• PEGGY SPRINKLES

    WHO IS JACKIE THACKER AND WHERE DID HE COME FROM? I WAS MARRIED TO A JOCKEY FROM GROVE CITH OHIO AND HIS NAME WAS CALVIN THACKER. ANY RELATION

    • Don Reed

      Which hyphenated name would look-sound better, “Thacker-Sprinkles,” or “Sprinkles-Thacker”?

  • backsideborn

    The owners should all be horse whipped!…SHAME on them> all of them, every single greedy one…and it wont beuntil something is done to them that thwy will even admit they have to do things differently…they will continue to say: oh well, the horse had every chance to win…under me….

  • PEGGY SPRINKLES

    REST IN PEACE MONZANTE

  • guest

    I see the “you don’t know what you’re talking about and have no right to write unless you’re one of us and have skin in the game” mob has arrived. Nice. It’s called editorial. If people with skin in the game systematically behaved with like decent human beings with regard to their animals such commentary would be unnecessary and you’d be a lot more popular of a mob.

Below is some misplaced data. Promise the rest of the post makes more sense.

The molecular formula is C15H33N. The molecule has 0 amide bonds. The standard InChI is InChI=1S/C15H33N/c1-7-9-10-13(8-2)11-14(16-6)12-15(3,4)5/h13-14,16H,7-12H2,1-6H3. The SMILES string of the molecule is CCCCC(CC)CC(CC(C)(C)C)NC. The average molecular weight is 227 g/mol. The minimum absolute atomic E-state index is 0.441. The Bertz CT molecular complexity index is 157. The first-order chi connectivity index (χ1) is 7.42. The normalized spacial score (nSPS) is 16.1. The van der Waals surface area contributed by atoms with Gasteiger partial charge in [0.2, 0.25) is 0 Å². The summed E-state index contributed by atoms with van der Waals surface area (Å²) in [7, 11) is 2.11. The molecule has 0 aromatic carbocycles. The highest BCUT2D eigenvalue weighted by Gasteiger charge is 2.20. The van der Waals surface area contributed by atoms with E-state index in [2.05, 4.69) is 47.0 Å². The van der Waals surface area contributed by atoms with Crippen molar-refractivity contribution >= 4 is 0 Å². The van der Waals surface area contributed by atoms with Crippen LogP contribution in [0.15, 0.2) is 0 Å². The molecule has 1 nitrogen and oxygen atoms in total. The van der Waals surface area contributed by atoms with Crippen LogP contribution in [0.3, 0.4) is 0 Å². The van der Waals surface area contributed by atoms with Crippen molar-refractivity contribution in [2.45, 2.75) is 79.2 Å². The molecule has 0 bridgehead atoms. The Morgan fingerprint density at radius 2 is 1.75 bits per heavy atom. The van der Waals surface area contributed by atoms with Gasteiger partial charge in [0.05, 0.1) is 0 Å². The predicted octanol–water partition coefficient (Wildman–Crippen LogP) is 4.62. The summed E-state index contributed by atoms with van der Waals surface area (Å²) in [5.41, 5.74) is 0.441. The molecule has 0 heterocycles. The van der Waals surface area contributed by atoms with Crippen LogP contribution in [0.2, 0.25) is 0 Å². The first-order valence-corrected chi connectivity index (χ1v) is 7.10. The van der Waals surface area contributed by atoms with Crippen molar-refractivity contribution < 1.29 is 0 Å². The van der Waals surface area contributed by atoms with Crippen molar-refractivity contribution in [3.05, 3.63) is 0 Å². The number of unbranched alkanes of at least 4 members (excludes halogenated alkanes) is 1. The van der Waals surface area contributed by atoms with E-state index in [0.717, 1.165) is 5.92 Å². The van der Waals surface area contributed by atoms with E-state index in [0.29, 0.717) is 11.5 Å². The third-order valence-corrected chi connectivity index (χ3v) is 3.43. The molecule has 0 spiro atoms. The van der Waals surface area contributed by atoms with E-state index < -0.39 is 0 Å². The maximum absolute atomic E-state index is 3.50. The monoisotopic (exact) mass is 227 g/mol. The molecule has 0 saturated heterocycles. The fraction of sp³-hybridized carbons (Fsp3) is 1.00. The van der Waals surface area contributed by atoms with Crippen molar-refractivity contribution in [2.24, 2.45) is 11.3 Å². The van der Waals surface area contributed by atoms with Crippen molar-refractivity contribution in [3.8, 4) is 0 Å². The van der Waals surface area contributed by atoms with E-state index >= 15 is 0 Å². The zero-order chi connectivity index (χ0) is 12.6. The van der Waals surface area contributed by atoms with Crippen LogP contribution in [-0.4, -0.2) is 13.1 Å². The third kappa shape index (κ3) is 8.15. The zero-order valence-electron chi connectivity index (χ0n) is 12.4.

• Steve M

    Thanks Ray for being an advocate of the horse. This type of event happens frequently. Whether a former stakes winner breaking down in a claiming race or a less talented horse faltering in an obscure event.

    But this can be a game where bad stuff happens to well meaning people and nice horses. Truthfully it’s just not horses – this issue impacts athletics in general. We just don’t euthanize football players.